Recently, a Facebook group calling for a third Palestinian intifada was created. In response, a counter-group entitled “Join the effort to delete the group ‘Third Palestinian Intifada,’” whose followers appear to be strong supporters of the Israeli state, has also manifested. After the Third Palestinian Intifada group reached over 350,000 members, it disappeared. It has reappeared again with fewer members, and Facebook continues to pull it down, while users continue creating new ones of the same title.
While these are typical formats for Facebook groups of all themes, what can we expect of Palestinians as other countries in the region protest against their governments? And is this call for “intifada” non-violent as was the spirit of the Tunisian and Egyptian protests?
The Arabic word “intifada,” which means “uprising” or “rebellion,” implies the overturning of occupation or of an occupier. It does not imply that the means should be violent, although public consciousness sometimes attaches this meaning to intifada as it relates to Palestine.
In Egypt, Facebook proved to be an essential tool for activists to easily and efficiently assemble in the movements leading up to the revolution, as well as during the revolution itself. Its growing popularity as a platform for activists in the region has introduced the term “Facebook Revolution” for this period of uprising.
As Internet activism has swept through the region in correspondence with political upheaval on the streets, the question of which Facebook groups to watch has been raised.
A look at the Palestinian Facebook group itself may not say much, especially as many Facebook groups are to be taken with a grain of salt. On the other hand, this group explicitly calls for the so-called third intifada to take place on 15 May 2011.
Palestine is unique in contrast with other countries in the region that have been calling for the dismantling of repressive regimes. At least through this Facebook group, Palestinians are calling for the end of occupation.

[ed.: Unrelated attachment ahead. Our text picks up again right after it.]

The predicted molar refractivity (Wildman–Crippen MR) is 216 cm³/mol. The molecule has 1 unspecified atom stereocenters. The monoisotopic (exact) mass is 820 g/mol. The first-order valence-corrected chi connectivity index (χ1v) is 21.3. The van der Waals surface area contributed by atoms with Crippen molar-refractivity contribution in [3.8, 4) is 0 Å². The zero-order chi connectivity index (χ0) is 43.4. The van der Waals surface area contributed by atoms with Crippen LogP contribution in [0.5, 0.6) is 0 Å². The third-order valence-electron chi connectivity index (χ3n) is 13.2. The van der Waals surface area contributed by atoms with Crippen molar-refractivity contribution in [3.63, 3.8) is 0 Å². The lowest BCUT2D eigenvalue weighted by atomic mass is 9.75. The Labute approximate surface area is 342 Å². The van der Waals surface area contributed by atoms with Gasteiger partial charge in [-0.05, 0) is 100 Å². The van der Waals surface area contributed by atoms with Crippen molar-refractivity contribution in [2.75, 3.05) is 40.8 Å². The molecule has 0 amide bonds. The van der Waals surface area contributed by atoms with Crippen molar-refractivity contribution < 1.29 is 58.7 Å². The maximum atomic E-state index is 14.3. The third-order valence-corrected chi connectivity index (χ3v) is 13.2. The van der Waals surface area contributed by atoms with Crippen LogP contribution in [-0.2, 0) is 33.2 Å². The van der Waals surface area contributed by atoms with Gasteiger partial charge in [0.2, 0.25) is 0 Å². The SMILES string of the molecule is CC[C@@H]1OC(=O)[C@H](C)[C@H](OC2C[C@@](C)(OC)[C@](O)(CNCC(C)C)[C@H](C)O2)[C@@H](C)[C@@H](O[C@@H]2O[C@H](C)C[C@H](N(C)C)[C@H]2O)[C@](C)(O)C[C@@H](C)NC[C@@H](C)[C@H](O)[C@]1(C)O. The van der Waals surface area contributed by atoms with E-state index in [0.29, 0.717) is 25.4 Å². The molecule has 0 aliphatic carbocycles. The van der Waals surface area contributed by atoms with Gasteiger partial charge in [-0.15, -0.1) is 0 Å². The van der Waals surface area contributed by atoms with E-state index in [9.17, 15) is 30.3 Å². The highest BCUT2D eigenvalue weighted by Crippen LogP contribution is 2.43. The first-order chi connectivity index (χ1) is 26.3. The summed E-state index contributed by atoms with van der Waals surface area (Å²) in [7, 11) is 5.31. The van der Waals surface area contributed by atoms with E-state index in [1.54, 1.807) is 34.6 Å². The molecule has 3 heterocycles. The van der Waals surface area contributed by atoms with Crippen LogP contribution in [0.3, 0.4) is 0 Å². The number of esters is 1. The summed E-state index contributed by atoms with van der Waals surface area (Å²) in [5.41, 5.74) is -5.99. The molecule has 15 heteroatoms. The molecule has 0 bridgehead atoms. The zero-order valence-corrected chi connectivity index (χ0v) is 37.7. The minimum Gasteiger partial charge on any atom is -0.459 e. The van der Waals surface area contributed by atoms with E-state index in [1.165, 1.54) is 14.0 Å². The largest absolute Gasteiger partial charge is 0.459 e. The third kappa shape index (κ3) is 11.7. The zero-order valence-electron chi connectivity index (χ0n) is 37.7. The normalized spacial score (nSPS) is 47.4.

The history and the current situation in the Palestinian territories should seriously be taken into account when considering whether this might be a feasible movement. Whether Facebook’s role in Palestine at the moment is as important as it was for the April 6th movement in Egypt can be examined through some questions this group raises, such as why the administrators of Facebook have chosen to repeatedly pull this group off the site when activists from other countries in the region have incited peaceful movements via Facebook.
While it is impossible to predict whether an uprising of Palestinians will become violent, the group itself does not call for violence or use of arms. Those who “like” the group or comment on it, however, may have differing views of how this movement should be carried out. It remains unclear why Facebook has become involved in taking down this group while also turning a blind eye toward anti-Islam pages or groups calling for the burning of the Quran, or—what is more relevant to this case—comments of an extreme nature on groups that have been created to unite those of a particular opinion.
The question of whether a call to violence trumps freedom of speech in this special case is based on a false premise because of this presumption of violence associated with the idea of a particularly Palestinian “intifada.” If Palestinian civilians are serious about organizing a peaceful public uprising on 15 May, their use of Facebook as an instrument for this cause should not be inhibited.
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